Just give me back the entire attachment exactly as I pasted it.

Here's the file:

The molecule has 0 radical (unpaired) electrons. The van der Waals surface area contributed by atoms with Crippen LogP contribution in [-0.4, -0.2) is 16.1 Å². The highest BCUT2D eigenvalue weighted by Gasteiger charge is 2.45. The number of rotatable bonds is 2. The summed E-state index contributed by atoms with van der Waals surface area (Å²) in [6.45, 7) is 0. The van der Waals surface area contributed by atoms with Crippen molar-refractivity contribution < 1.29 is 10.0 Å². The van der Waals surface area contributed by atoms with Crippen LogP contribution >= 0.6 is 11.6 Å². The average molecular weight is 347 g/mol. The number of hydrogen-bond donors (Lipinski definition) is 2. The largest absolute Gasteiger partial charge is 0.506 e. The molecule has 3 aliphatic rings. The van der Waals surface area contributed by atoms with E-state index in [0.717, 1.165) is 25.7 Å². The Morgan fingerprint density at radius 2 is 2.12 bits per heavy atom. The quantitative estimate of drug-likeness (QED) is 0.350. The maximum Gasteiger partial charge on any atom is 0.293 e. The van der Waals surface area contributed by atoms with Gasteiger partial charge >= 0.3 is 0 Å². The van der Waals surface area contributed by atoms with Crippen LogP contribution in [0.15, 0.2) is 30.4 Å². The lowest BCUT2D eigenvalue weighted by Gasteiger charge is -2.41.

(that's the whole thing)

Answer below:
The molecule has 0 radical (unpaired) electrons. The van der Waals surface area contributed by atoms with Crippen LogP contribution in [-0.4, -0.2) is 16.1 Å². The highest BCUT2D eigenvalue weighted by Gasteiger charge is 2.45. The number of rotatable bonds is 2. The summed E-state index contributed by atoms with van der Waals surface area (Å²) in [6.45, 7) is 0. The van der Waals surface area contributed by atoms with Crippen molar-refractivity contribution < 1.29 is 10.0 Å². The van der Waals surface area contributed by atoms with Crippen LogP contribution >= 0.6 is 11.6 Å². The average molecular weight is 347 g/mol. The number of hydrogen-bond donors (Lipinski definition) is 2. The largest absolute Gasteiger partial charge is 0.506 e. The molecule has 3 aliphatic rings. The van der Waals surface area contributed by atoms with E-state index in [0.717, 1.165) is 25.7 Å². The Morgan fingerprint density at radius 2 is 2.12 bits per heavy atom. The quantitative estimate of drug-likeness (QED) is 0.350. The maximum Gasteiger partial charge on any atom is 0.293 e. The van der Waals surface area contributed by atoms with Gasteiger partial charge >= 0.3 is 0 Å². The van der Waals surface area contributed by atoms with Crippen LogP contribution in [0.15, 0.2) is 30.4 Å². The lowest BCUT2D eigenvalue weighted by Gasteiger charge is -2.41.